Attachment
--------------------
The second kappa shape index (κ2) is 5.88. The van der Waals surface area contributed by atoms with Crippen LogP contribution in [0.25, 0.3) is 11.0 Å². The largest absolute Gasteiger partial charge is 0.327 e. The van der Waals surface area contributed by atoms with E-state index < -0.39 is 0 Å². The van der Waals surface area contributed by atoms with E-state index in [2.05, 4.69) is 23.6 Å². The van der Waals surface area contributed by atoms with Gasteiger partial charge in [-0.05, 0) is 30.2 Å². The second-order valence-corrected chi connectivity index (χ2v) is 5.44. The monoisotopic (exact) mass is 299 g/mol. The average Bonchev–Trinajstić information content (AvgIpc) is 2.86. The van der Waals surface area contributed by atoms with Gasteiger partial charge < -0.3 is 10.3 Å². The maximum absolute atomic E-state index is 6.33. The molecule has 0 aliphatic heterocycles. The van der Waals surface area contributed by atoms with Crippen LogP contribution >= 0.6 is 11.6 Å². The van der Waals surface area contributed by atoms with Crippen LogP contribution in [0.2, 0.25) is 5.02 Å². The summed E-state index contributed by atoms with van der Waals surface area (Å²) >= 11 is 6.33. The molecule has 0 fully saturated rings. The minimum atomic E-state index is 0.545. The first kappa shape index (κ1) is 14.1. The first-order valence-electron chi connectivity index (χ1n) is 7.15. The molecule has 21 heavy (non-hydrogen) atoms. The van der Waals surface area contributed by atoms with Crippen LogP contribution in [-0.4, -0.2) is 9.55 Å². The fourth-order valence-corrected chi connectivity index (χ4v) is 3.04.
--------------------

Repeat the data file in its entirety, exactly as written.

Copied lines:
The second kappa shape index (κ2) is 5.88. The van der Waals surface area contributed by atoms with Crippen LogP contribution in [0.25, 0.3) is 11.0 Å². The largest absolute Gasteiger partial charge is 0.327 e. The van der Waals surface area contributed by atoms with E-state index < -0.39 is 0 Å². The van der Waals surface area contributed by atoms with E-state index in [2.05, 4.69) is 23.6 Å². The van der Waals surface area contributed by atoms with Gasteiger partial charge in [-0.05, 0) is 30.2 Å². The second-order valence-corrected chi connectivity index (χ2v) is 5.44. The monoisotopic (exact) mass is 299 g/mol. The average Bonchev–Trinajstić information content (AvgIpc) is 2.86. The van der Waals surface area contributed by atoms with Gasteiger partial charge < -0.3 is 10.3 Å². The maximum absolute atomic E-state index is 6.33. The molecule has 0 aliphatic heterocycles. The van der Waals surface area contributed by atoms with Crippen LogP contribution >= 0.6 is 11.6 Å². The van der Waals surface area contributed by atoms with Crippen LogP contribution in [0.2, 0.25) is 5.02 Å². The summed E-state index contributed by atoms with van der Waals surface area (Å²) >= 11 is 6.33. The molecule has 0 fully saturated rings. The minimum atomic E-state index is 0.545. The first kappa shape index (κ1) is 14.1. The first-order valence-electron chi connectivity index (χ1n) is 7.15. The molecule has 21 heavy (non-hydrogen) atoms. The van der Waals surface area contributed by atoms with Crippen LogP contribution in [-0.4, -0.2) is 9.55 Å². The fourth-order valence-corrected chi connectivity index (χ4v) is 3.04.